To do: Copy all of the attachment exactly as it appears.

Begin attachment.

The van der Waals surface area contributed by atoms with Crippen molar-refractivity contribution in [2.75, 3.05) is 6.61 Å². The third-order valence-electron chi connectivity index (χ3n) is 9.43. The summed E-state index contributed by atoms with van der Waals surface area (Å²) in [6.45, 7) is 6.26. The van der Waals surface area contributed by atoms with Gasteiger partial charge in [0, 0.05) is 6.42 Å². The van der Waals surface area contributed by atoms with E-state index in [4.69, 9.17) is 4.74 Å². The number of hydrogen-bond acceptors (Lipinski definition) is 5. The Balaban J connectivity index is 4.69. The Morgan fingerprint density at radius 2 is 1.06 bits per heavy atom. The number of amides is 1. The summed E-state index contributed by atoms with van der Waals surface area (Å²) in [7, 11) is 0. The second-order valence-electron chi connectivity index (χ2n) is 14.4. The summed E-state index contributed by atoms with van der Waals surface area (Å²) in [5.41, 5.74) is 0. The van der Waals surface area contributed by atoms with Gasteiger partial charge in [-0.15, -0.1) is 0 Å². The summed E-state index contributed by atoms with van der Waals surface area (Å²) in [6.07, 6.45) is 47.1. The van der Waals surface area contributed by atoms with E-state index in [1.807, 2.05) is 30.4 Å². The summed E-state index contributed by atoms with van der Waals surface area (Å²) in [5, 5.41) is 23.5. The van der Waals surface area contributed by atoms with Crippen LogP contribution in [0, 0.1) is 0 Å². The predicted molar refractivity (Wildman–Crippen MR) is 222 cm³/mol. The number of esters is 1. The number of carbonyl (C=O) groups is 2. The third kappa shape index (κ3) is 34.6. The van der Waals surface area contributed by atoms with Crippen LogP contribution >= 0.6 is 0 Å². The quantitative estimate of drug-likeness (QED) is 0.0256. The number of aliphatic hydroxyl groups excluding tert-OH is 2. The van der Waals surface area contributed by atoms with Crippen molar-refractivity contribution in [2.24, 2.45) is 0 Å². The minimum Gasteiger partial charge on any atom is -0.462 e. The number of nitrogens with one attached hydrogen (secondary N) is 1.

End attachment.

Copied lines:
The van der Waals surface area contributed by atoms with Crippen molar-refractivity contribution in [2.75, 3.05) is 6.61 Å². The third-order valence-electron chi connectivity index (χ3n) is 9.43. The summed E-state index contributed by atoms with van der Waals surface area (Å²) in [6.45, 7) is 6.26. The van der Waals surface area contributed by atoms with Gasteiger partial charge in [0, 0.05) is 6.42 Å². The van der Waals surface area contributed by atoms with E-state index in [4.69, 9.17) is 4.74 Å². The number of hydrogen-bond acceptors (Lipinski definition) is 5. The Balaban J connectivity index is 4.69. The Morgan fingerprint density at radius 2 is 1.06 bits per heavy atom. The number of amides is 1. The summed E-state index contributed by atoms with van der Waals surface area (Å²) in [7, 11) is 0. The second-order valence-electron chi connectivity index (χ2n) is 14.4. The summed E-state index contributed by atoms with van der Waals surface area (Å²) in [5.41, 5.74) is 0. The van der Waals surface area contributed by atoms with Gasteiger partial charge in [-0.15, -0.1) is 0 Å². The summed E-state index contributed by atoms with van der Waals surface area (Å²) in [6.07, 6.45) is 47.1. The van der Waals surface area contributed by atoms with E-state index in [1.807, 2.05) is 30.4 Å². The summed E-state index contributed by atoms with van der Waals surface area (Å²) in [5, 5.41) is 23.5. The van der Waals surface area contributed by atoms with Crippen LogP contribution in [0, 0.1) is 0 Å². The predicted molar refractivity (Wildman–Crippen MR) is 222 cm³/mol. The number of esters is 1. The number of carbonyl (C=O) groups is 2. The third kappa shape index (κ3) is 34.6. The van der Waals surface area contributed by atoms with Crippen LogP contribution >= 0.6 is 0 Å². The quantitative estimate of drug-likeness (QED) is 0.0256. The number of aliphatic hydroxyl groups excluding tert-OH is 2. The van der Waals surface area contributed by atoms with Crippen molar-refractivity contribution in [2.24, 2.45) is 0 Å². The minimum Gasteiger partial charge on any atom is -0.462 e. The number of nitrogens with one attached hydrogen (secondary N) is 1.